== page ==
The auditorium is hushed, the stage hidden behind a thick velvet curtain. As the curtain rises, the melancholic tones of a single violin slide out across the spare set (David Fleischer), dimly lit by a thin strip of white light against a grey backdrop (Damien Cooper). Four musicians (Australian String Quartet players Dale Barltrop, Francesca Hiew, Christopher Cartlidge and Michael Dahlenburg) are seated at the back of the stage, their instruments gently guiding an ensemble of dancers who move independently, as if in a crowded street, their steps halting, staccato.

Some are walking backwards. One lurches forward, creating a domino effect of additional stumbles. One runs from the stage and another follows. But as we watch, their movements almost imperceptibly become more fluid, limbs reaching, bodies arcing, descending into prostrate positions on the stage, undulating like a calm sea bathed in a twilight glow, then rising again in tidal motion, sitting up, standing, reaching, vertical, finally returning to their original halting walk.

So begins Impermanence, a performance that choreographer Rafael Bonachela describes in his introductory speech as “reflecting the ephemeral nature of structures, relationships, life and our planet”.

This particular iteration of Impermanence has been a long time in the making. Sydney Dance Company was ready to roll with the show in early 2020, just as COVID-19 closed all the theatres. With restrictions on gatherings forcing the dancers to practise together via Zoom, finessing the performance was never going to be easy, but Bonachela and composer Bryce Dessner rose to the challenge, using the extra time to expand the original eight movements to 12.

The result is a work that is mesmerising, fluid and fiercely embedded in the now. Dessner’s extraordinary score shifts from ethnic to ethereal, from tender melodic phrases that waterfall over each other to choppy bowing that frizzles with frantic energy.

Impermanence: Bathed in orange light, dancers spin like drifting embers. Photo: Pedro Greig

The dancers’ movements are a complex combination of classical ballet, contemporary dance, hip-hop, mime and the Tarantella, all executed with consummate, awe-inspiring skill. Their bodies form intricate structures that are held briefly before dissipating into new movement or shape. They come together in intimate duets that drift into solos or build into larger ensembles. Bathed in orange light, they spin like drifting embers. Plunged into liquid purple, they flow like oceans.

Aleisa Jelbart’s simple costumes in neutral tones of earth and sea allow the dancers to retain individuality while remaining part of a whole. Dressing the quartet in similar shades means that they visually blend with the corps. It’s a sense that is compounded when the backdrop flares into light and the musicians are silhouetted alongside the dancers, the movement of their bows becoming part of the dance.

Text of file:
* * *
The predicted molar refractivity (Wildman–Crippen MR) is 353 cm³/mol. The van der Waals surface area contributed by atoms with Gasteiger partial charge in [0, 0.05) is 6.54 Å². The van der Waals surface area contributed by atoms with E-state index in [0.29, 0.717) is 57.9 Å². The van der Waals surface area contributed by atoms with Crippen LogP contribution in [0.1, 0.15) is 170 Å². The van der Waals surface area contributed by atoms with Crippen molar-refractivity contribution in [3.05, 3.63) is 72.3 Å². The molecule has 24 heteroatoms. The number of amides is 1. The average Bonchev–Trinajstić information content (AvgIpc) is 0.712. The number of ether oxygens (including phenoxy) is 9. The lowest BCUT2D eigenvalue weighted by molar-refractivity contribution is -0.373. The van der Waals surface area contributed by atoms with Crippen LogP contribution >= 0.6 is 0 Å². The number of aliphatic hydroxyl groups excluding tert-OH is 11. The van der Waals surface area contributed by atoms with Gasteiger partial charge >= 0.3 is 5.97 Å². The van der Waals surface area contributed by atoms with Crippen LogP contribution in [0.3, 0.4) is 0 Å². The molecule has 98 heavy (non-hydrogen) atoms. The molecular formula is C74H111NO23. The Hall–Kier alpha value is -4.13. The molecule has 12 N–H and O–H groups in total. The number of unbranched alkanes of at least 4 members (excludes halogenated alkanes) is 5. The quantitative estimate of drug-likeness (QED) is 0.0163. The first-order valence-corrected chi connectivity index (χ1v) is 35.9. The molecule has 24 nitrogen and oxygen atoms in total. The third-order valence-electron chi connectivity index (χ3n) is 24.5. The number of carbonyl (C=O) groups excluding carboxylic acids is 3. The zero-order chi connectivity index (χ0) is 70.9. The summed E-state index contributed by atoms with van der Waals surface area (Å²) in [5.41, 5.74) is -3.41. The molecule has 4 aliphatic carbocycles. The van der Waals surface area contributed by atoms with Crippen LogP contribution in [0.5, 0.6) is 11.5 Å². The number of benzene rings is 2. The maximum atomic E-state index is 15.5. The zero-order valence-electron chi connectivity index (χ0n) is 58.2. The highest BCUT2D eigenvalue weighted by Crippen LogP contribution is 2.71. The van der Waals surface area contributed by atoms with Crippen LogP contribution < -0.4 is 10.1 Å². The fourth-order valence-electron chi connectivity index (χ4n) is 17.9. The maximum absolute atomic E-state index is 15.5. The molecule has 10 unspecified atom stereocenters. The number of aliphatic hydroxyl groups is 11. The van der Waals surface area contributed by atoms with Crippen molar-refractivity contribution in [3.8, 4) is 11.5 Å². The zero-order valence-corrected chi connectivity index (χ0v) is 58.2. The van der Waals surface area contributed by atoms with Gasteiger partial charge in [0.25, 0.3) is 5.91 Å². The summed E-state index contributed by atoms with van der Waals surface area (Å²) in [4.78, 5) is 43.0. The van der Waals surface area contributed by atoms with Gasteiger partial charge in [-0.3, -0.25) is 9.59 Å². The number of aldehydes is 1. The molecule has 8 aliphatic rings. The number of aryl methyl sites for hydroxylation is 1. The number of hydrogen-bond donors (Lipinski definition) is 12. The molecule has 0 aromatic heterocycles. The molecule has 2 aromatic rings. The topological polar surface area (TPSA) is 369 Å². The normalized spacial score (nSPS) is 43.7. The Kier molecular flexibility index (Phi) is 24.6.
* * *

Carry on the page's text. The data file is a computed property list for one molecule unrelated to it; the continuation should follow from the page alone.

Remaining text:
Similarly, Bonachela’s masterful choreography has the dancers ebbing and flowing in perfect symbiosis with the music, and it’s this impeccable fusion of sound and movement that is the driving force behind Impermanence. The audience are entranced by the repetitive variations of cambré, balloté, plier and étendre, as the dancers bend the music into a language that is understood on a visceral rather than intellectual level.

This close bond between corps and quartet is the result of in-depth collaboration, from concept to performance, between Bonachela, the Australian String Quartet and the much-lauded Dessner (who, as well as being lead guitarist of acclaimed US band The National, has written the scores for films such as The Revenant and The Kitchen). Dessner’s friendship with Anohni (founder of Antony and the Johnsons) also led to an exquisite finalé for the performance.

The performance is firmly embedded in the now. Photo: Pedro Greig

The last sequence is a poignant solo by a male dancer who embodies the mournful, balladic vocals of Anohni’s Another World in curious, shape-shifting movements that are at once familiar and unearthly. It’s the perfect summation of all that’s gone before, an expression of both curiosity and loss that shimmers with bittersweet beauty and shines with a fragile ray of hope.

As the final notes fade away, we are left with a sense of both bereavement and enlightenment. As Paulo Coelho put it: “Anyone who has lost something they thought was theirs forever finally comes to realise that nothing really belongs to them.” Impermanence lets us feel this in our blood and in our bones. We leave with a better understanding of the intrinsic beauty of every individual moment.

Impermanence is being presented by Sydney Dance Company and the Australian String Quartet at the Festival Theatre, with final performances today.

Read more Adelaide Festival stories and reviews  here.

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This article is supported by the Judith Neilson Institute for Journalism and Ideas.